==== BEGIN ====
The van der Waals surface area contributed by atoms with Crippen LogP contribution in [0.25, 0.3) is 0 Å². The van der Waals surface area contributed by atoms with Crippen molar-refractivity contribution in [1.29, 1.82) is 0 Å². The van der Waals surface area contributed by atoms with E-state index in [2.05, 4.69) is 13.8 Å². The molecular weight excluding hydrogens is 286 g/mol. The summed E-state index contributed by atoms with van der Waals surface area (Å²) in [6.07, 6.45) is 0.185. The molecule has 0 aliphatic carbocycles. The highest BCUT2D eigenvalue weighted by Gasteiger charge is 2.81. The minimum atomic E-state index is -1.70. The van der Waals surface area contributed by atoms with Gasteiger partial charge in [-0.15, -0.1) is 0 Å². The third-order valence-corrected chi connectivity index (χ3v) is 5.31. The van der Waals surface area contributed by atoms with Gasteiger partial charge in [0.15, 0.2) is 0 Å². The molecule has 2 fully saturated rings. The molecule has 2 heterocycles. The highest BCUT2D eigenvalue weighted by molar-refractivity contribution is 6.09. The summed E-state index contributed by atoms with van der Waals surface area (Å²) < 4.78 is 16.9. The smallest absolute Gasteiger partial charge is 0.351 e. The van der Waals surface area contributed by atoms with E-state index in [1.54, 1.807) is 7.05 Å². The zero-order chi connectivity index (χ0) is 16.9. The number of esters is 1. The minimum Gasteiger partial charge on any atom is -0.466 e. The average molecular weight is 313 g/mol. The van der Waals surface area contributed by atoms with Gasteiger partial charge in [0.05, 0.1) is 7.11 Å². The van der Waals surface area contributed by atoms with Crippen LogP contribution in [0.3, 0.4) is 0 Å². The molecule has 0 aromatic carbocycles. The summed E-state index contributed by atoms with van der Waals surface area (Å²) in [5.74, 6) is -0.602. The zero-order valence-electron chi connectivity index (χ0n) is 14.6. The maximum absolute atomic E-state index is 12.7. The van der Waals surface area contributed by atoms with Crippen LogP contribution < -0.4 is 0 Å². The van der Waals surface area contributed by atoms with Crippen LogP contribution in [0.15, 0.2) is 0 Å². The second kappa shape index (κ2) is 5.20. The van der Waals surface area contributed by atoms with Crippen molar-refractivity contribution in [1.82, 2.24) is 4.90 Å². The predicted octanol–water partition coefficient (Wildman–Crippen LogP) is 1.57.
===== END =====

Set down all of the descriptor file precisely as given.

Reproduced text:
The van der Waals surface area contributed by atoms with Crippen LogP contribution in [0.25, 0.3) is 0 Å². The van der Waals surface area contributed by atoms with Crippen molar-refractivity contribution in [1.29, 1.82) is 0 Å². The van der Waals surface area contributed by atoms with E-state index in [2.05, 4.69) is 13.8 Å². The molecular weight excluding hydrogens is 286 g/mol. The summed E-state index contributed by atoms with van der Waals surface area (Å²) in [6.07, 6.45) is 0.185. The molecule has 0 aliphatic carbocycles. The highest BCUT2D eigenvalue weighted by Gasteiger charge is 2.81. The minimum atomic E-state index is -1.70. The van der Waals surface area contributed by atoms with Gasteiger partial charge in [-0.15, -0.1) is 0 Å². The third-order valence-corrected chi connectivity index (χ3v) is 5.31. The van der Waals surface area contributed by atoms with Gasteiger partial charge in [0.15, 0.2) is 0 Å². The molecule has 2 fully saturated rings. The molecule has 2 heterocycles. The highest BCUT2D eigenvalue weighted by molar-refractivity contribution is 6.09. The summed E-state index contributed by atoms with van der Waals surface area (Å²) < 4.78 is 16.9. The smallest absolute Gasteiger partial charge is 0.351 e. The van der Waals surface area contributed by atoms with E-state index in [1.54, 1.807) is 7.05 Å². The zero-order chi connectivity index (χ0) is 16.9. The number of esters is 1. The minimum Gasteiger partial charge on any atom is -0.466 e. The average molecular weight is 313 g/mol. The van der Waals surface area contributed by atoms with Gasteiger partial charge in [0.05, 0.1) is 7.11 Å². The van der Waals surface area contributed by atoms with Crippen LogP contribution in [0.3, 0.4) is 0 Å². The molecule has 0 aromatic carbocycles. The summed E-state index contributed by atoms with van der Waals surface area (Å²) in [5.74, 6) is -0.602. The zero-order valence-electron chi connectivity index (χ0n) is 14.6. The maximum absolute atomic E-state index is 12.7. The van der Waals surface area contributed by atoms with Crippen LogP contribution < -0.4 is 0 Å². The van der Waals surface area contributed by atoms with Crippen LogP contribution in [0.15, 0.2) is 0 Å². The second kappa shape index (κ2) is 5.20. The van der Waals surface area contributed by atoms with Crippen molar-refractivity contribution in [1.82, 2.24) is 4.90 Å². The predicted octanol–water partition coefficient (Wildman–Crippen LogP) is 1.57.